Thursday, November 23, 2006


1. Who's Happy, Who's Not?

LONDON, ENGLAND, November 21, 2006: Young people in developing nations are at least twice as likely to feel happy about their lives than their counterparts in the developed ones, says a global survey by MTV Networks International. Indians are the happiest overall, while Japanese are the most miserable. The survey covered more than 5,400 young people in 14 countries, and only 43 per cent of the world's 16- to 34-year-olds said they were happy with their lives. MTVNI said this figure was dragged down by young people in the rich countries, including those in Britain and the United States, where fewer than 30 per cent of young people said they were happy. Only eight per cent in Japan said they were happy. The reasons for unhappiness across the developed world included a lack of optimism, concerns over jobs and pressure to succeed. In developing countries, the majority of people in the same age group expected their lives to be more enjoyable in the future. "The happier young people of the developing world are also the most religious," the survey said.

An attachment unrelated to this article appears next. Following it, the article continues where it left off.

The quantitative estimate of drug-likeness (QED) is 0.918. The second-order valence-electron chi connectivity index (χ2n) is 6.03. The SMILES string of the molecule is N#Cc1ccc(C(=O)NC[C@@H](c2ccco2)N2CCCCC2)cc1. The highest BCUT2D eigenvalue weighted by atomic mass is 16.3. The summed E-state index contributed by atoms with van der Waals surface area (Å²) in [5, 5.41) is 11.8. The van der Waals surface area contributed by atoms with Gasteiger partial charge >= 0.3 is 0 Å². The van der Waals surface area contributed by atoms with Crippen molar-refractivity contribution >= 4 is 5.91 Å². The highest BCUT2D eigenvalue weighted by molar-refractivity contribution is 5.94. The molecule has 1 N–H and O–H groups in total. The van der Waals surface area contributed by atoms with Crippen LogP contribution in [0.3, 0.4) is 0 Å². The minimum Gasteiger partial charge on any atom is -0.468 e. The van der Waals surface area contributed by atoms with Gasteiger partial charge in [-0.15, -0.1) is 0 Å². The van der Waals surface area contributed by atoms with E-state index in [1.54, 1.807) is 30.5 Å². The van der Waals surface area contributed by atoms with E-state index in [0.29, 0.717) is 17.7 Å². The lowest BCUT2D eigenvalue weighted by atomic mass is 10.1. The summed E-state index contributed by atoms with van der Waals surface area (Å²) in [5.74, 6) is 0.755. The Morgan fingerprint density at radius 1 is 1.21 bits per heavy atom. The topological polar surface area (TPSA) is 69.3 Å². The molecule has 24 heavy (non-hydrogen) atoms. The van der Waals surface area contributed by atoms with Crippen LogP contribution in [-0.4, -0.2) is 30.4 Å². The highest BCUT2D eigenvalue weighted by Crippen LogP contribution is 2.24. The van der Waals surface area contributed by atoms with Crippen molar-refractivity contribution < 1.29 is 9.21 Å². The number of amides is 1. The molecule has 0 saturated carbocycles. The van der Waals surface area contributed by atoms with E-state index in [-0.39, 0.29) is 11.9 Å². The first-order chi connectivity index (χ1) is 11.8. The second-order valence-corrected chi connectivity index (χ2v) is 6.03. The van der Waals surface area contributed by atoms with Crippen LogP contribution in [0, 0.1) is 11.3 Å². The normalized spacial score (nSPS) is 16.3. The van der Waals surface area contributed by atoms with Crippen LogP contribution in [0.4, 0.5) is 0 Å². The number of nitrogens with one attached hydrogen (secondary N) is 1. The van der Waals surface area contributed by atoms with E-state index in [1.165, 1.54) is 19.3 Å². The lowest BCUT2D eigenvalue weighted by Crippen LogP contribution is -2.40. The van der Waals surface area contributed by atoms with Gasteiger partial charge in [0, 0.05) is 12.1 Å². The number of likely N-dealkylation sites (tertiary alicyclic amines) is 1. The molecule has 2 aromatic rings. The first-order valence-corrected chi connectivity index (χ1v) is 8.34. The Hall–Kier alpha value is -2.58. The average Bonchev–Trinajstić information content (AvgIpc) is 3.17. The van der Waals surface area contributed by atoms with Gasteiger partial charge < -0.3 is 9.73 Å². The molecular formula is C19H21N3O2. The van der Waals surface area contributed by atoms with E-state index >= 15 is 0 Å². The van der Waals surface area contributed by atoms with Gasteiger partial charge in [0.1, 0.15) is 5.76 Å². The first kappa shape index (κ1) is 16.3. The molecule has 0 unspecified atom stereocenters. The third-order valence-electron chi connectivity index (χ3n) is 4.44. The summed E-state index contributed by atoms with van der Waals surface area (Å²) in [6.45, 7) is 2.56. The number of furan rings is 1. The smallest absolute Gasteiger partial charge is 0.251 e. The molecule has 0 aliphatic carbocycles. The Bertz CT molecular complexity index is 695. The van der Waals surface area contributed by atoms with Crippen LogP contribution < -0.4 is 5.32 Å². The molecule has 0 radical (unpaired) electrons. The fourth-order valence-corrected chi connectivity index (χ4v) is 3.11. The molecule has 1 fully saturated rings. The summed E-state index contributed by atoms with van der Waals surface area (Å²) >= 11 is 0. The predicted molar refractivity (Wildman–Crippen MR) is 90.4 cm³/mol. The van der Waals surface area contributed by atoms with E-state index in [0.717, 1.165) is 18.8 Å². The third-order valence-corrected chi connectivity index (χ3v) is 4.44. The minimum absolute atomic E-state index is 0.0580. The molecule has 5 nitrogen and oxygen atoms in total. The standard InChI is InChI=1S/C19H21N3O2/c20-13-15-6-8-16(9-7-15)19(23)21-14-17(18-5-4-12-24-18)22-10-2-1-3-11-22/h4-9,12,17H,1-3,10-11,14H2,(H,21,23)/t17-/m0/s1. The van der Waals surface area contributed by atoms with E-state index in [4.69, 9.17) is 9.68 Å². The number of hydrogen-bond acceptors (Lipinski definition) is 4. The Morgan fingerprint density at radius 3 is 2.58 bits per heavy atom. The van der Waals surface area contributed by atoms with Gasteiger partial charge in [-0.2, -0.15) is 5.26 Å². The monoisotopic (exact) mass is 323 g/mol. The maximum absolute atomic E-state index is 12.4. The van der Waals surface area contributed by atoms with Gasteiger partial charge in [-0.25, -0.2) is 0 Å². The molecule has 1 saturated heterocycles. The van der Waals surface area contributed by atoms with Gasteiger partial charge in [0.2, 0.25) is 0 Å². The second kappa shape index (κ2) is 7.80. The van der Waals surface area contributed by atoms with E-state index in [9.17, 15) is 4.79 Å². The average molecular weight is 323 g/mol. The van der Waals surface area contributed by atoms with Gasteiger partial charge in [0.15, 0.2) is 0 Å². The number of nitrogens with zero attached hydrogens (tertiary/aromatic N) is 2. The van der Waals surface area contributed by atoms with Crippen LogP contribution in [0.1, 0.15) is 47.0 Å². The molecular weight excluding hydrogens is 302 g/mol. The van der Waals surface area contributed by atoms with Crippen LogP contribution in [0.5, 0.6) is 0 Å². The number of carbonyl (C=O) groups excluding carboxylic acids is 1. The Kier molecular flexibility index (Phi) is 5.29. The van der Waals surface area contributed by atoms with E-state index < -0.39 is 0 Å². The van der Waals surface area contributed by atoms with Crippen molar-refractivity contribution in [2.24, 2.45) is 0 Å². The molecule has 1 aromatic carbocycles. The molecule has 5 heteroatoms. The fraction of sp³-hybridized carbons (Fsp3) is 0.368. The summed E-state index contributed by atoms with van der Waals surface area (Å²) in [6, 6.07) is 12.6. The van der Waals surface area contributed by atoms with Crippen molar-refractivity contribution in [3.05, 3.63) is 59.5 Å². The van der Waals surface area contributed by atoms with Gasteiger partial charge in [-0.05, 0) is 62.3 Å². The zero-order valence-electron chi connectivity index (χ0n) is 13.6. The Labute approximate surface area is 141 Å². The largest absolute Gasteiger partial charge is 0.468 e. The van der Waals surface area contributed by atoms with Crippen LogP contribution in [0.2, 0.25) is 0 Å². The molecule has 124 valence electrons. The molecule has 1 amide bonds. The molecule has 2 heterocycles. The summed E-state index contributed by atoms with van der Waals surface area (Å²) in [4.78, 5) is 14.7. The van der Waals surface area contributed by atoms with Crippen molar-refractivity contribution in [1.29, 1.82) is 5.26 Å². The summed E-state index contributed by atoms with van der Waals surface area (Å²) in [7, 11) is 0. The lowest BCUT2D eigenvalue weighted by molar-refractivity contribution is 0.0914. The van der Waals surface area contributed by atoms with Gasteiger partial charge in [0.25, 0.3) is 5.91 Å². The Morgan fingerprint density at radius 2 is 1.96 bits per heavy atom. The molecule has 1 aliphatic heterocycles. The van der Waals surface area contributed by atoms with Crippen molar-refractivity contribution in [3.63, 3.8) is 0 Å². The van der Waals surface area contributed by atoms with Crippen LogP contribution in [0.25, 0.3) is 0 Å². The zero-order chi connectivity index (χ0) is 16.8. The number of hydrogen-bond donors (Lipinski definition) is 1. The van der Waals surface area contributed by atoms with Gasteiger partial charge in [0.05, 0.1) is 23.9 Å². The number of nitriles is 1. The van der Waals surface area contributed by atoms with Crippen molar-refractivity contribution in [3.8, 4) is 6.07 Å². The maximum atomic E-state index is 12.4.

2. Indian Boy Wins Children's World Peace Prize

NEW DELHI, INDIA, November 20, 2006: A 14-year-old Indian boy, Om Prakash, has been awarded the International Children's Peace Prize for leading a campaign against child labor and child slavery. Om was forced to work as a farm laborer for three years. After he was rescued, Om set up a network that aims to give all children a birth certificate as a way of helping to protect them from exploitation. Om was awarded the $100,000 prize organized by a Netherlands-based group at a ceremony in The Hague. After he was rescued, Om campaigned for free education in his native Rajasthan. He then helped to set up a network of what are known as "child friendly villages." "This is our right - that (adults) have to listen. This is children's rights. And if they are not abiding with that right, we will work harder to make them hear," he says.


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